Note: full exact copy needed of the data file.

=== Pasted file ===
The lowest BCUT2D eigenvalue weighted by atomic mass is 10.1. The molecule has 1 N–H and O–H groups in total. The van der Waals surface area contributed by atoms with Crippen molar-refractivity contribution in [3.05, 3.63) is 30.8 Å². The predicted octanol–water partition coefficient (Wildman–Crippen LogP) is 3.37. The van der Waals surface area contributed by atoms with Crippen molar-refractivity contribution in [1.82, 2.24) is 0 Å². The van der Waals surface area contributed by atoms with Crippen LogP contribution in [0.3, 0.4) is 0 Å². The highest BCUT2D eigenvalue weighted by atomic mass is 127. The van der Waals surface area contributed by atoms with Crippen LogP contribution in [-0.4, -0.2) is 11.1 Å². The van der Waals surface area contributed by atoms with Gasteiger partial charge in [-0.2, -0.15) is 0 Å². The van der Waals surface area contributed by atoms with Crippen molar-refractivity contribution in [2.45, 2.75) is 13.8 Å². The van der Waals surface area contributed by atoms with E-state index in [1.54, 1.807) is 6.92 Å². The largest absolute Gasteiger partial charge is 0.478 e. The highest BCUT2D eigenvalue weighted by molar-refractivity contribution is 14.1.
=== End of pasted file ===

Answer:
The lowest BCUT2D eigenvalue weighted by atomic mass is 10.1. The molecule has 1 N–H and O–H groups in total. The van der Waals surface area contributed by atoms with Crippen molar-refractivity contribution in [3.05, 3.63) is 30.8 Å². The predicted octanol–water partition coefficient (Wildman–Crippen LogP) is 3.37. The van der Waals surface area contributed by atoms with Crippen molar-refractivity contribution in [1.82, 2.24) is 0 Å². The van der Waals surface area contributed by atoms with Crippen LogP contribution in [0.3, 0.4) is 0 Å². The highest BCUT2D eigenvalue weighted by atomic mass is 127. The van der Waals surface area contributed by atoms with Crippen LogP contribution in [-0.4, -0.2) is 11.1 Å². The van der Waals surface area contributed by atoms with Gasteiger partial charge in [-0.2, -0.15) is 0 Å². The van der Waals surface area contributed by atoms with Crippen molar-refractivity contribution in [2.45, 2.75) is 13.8 Å². The van der Waals surface area contributed by atoms with E-state index in [1.54, 1.807) is 6.92 Å². The largest absolute Gasteiger partial charge is 0.478 e. The highest BCUT2D eigenvalue weighted by molar-refractivity contribution is 14.1.